Weight Loss, Exercise Improve Fertility in Women with PCOS
September 24, 2015
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Clinical trial compares preconception treatments for common cause of infertility
Washington, DC - Weight loss and exercise improve ovulation in women who have polycystic ovary syndrome, a common hormone disorder that often causes infertility, according to a new study published in the Endocrine Society’s Journal of Clinical Endocrinology & Metabolism.
Polycystic ovary syndrome (PCOS) is the most common cause of female infertility. The condition occurs when a woman’s body produces slightly higher than normal amounts of testosterone and other androgens, sex hormones associated with male traits. The resulting hormone imbalance can cause irregular or absent menstrual periods, weight gain, acne, excess hair on the face and body, or thinning hair on the scalp. As many as 5 million women nationwide have PCOS, according to the U.S. Department of Health and Human Services’ Office of Women’s Health.
“The findings confirm what we have long suspected – that exercise and a healthy diet can improve fertility in women who have PCOS,” said one of the study’s authors, Richard S. Legro, MD, Vice Chair of Research and Professor of Obstetrics and Gynecology and Public Health Sciences at Penn State College of Medicine. “Making preconception lifestyle changes is beneficial, either alone or in combination with other pretreatment options.”
Women with PCOS often take birth control pills to regulate the menstrual cycle and reduce the level of androgens in the body. Past research has indicated that pretreatment with a short-term course of birth control pills can raise pregnancy rates among women with PCOS. The JCEM study was designed to compare preconception interventions and their impact on fertility.
The randomized open label study examined the differences in pregnancy outcomes among 149 women with PCOS who either took birth control pills, underwent lifestyle modification or a combination of the two interventions for a four-month period. The participants were between the ages of 18 and 40. The women were either overweight or obese, but had no other major medical conditions. After the intervention, the participants underwent four cycles of ovulation induced by medication.
Among the 49 women assigned to the birth control intervention, five gave birth. Of the 50 women in the lifestyle intervention group, 13 delivered babies. Twelve of the 50 women in the combination group gave birth.
Women who participated in the lifestyle modification intervention and took birth control pills were more likely to ovulate than women who were assigned to take birth control pills. In addition, women in the lifestyle and combination arms of the study had better insulin sensitivity and lower levels of triglycerides – a type of fat found in the blood – than women who took birth control pills.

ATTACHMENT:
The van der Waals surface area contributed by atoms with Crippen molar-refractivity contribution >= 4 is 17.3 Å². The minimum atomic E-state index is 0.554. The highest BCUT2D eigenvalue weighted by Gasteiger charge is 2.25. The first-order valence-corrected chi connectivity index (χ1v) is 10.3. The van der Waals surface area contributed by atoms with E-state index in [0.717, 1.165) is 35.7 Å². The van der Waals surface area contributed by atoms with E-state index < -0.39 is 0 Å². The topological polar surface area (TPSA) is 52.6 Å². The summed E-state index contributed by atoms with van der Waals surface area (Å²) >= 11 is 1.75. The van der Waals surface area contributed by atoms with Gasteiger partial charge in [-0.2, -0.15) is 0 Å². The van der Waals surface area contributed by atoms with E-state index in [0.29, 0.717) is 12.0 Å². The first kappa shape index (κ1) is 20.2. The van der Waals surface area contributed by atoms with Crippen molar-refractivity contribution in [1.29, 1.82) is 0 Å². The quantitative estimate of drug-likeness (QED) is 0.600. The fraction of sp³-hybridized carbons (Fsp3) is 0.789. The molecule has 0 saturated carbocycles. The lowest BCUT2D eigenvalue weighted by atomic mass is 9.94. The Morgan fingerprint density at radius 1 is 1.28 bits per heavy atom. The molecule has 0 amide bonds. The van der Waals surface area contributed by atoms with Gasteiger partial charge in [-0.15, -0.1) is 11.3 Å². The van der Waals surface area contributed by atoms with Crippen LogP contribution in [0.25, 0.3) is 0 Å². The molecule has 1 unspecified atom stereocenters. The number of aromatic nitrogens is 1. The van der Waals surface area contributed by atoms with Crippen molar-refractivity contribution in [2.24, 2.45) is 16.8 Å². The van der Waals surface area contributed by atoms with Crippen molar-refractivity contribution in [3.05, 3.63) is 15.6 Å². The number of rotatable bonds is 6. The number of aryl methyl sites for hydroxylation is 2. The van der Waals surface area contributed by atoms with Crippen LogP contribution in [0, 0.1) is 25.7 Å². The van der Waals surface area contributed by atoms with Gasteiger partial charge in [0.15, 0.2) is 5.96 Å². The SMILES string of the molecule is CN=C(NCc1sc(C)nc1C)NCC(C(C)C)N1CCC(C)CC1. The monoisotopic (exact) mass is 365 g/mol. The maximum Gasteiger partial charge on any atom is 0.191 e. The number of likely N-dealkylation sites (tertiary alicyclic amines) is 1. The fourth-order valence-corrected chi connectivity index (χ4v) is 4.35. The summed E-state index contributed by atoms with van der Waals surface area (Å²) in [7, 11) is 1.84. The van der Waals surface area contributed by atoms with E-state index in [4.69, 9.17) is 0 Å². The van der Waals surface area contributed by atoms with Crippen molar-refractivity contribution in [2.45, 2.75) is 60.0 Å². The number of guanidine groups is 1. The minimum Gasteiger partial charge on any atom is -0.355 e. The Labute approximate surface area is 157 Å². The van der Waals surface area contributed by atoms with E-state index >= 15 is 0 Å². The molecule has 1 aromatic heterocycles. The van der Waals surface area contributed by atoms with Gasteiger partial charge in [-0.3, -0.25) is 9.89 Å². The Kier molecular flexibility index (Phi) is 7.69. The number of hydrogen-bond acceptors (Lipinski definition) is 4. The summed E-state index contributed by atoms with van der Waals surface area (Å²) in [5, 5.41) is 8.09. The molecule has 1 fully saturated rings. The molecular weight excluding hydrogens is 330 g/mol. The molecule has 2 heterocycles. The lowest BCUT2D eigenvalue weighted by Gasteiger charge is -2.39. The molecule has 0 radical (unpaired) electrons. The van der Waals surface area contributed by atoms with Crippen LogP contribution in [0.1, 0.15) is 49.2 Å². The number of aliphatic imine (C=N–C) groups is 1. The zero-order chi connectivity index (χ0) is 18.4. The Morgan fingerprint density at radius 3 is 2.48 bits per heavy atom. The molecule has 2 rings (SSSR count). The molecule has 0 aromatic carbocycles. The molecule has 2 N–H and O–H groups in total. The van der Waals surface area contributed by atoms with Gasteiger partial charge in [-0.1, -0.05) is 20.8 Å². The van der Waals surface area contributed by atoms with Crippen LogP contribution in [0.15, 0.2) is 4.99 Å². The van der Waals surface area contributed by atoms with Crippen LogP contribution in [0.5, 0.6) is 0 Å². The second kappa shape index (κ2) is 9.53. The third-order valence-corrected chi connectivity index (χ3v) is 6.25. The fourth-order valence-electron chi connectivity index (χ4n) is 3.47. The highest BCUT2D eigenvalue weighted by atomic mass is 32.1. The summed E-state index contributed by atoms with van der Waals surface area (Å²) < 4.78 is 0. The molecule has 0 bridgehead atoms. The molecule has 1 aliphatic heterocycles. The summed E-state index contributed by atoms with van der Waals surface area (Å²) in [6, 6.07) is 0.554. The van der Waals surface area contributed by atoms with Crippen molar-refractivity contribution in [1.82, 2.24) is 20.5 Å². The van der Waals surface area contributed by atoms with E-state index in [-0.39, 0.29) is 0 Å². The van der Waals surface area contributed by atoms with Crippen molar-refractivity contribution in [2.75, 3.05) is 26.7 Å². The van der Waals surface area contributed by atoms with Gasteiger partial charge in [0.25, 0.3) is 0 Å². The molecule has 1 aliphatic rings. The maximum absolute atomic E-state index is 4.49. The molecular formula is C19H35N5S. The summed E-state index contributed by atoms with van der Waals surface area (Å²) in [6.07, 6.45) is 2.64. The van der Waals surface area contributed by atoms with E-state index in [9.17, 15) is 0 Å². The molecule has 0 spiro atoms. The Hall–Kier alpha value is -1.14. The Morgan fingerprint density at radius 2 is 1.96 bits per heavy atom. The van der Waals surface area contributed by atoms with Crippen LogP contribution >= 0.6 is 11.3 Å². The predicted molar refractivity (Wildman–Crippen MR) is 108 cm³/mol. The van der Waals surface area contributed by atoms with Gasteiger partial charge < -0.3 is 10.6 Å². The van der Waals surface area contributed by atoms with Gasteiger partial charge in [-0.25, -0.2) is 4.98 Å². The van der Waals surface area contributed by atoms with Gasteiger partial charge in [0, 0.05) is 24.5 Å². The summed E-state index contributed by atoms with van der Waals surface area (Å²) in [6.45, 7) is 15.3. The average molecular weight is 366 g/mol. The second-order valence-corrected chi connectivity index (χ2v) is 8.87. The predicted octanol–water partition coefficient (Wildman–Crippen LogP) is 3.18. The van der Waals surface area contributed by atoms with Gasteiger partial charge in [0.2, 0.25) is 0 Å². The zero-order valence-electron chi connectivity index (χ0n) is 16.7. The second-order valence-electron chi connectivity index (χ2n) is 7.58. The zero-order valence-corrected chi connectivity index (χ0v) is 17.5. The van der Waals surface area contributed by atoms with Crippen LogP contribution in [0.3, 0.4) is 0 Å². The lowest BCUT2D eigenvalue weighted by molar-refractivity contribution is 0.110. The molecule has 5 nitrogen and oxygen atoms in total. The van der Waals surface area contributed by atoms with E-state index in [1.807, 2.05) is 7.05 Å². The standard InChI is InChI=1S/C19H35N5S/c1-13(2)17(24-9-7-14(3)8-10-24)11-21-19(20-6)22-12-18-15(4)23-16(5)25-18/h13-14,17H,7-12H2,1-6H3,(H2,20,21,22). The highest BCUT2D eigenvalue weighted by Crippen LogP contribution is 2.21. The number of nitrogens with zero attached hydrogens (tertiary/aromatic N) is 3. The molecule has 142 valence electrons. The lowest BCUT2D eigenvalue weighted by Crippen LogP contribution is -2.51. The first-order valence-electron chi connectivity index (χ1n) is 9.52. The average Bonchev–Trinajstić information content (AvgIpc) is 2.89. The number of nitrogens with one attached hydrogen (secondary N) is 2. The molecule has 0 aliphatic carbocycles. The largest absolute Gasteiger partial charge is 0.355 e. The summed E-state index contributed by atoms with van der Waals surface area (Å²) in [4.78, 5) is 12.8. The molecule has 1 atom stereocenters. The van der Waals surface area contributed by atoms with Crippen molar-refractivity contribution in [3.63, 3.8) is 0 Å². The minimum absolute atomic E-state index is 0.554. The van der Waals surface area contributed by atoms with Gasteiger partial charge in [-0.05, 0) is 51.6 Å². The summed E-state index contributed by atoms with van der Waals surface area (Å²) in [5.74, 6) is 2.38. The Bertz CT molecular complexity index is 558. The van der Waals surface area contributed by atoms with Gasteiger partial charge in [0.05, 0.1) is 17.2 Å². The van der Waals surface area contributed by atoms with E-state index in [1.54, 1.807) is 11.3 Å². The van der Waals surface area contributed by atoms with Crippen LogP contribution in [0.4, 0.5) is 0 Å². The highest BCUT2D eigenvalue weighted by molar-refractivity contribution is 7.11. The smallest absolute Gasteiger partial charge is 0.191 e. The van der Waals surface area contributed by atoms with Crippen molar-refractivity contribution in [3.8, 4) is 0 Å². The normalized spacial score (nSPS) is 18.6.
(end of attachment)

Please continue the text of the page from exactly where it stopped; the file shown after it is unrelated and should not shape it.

“The research indicates preconception weight loss and exercise improve women’s reproductive and metabolic health,” Legro said. “In contrast, using oral contraceptives alone may worsen the metabolic profile without improving ovulation. Lifestyle change is an important part of any fertility treatment approach for women with PCOS who are overweight or obese.”
Other authors of the study include: William C. Dodson, Allen R. Kunselman, Christy M. Stetter, Carol L. Gnatuk and Stephanie J. Estes of Penn State College of Medicine in Hershey, PA; Penny M. Kris-Etherton, Nancy I. Williams and Jennifer Fleming of Penn State College of Health and Human Development in University Park, PA; and Kelly C. Allison, David B. Sarwer, Christos Coutifaris and Anuja Dokras of the Perelman School of Medicine at the University of Pennsylvania in Philadelphia, PA.
The study, “A Randomized Controlled Trial of Preconception Interventions in Infertile Women with Polycystic Ovary Syndrome,” was published online at http://press.endocrine.org/doi/10.1210/jc.2015-2778, ahead of print.
The Endocrine Society published a Clinical Practice Guideline with more information about best practices for diagnosing and treating PCOS.
Endocrinologists are at the core of solving the most pressing health problems of our time, from diabetes and obesity to infertility, bone health, and hormone-related cancers. The Endocrine Society is the world’s oldest and largest organization of scientists devoted to hormone research and physicians who care for people with hormone-related conditions.
The Society has more than 18,000 members, including scientists, physicians, educators, nurses and students in 122 countries. To learn more about the Society and the field of endocrinology, visit our site at www.endocrine.org. Follow us on Twitter at @TheEndoSociety and @EndoMedia.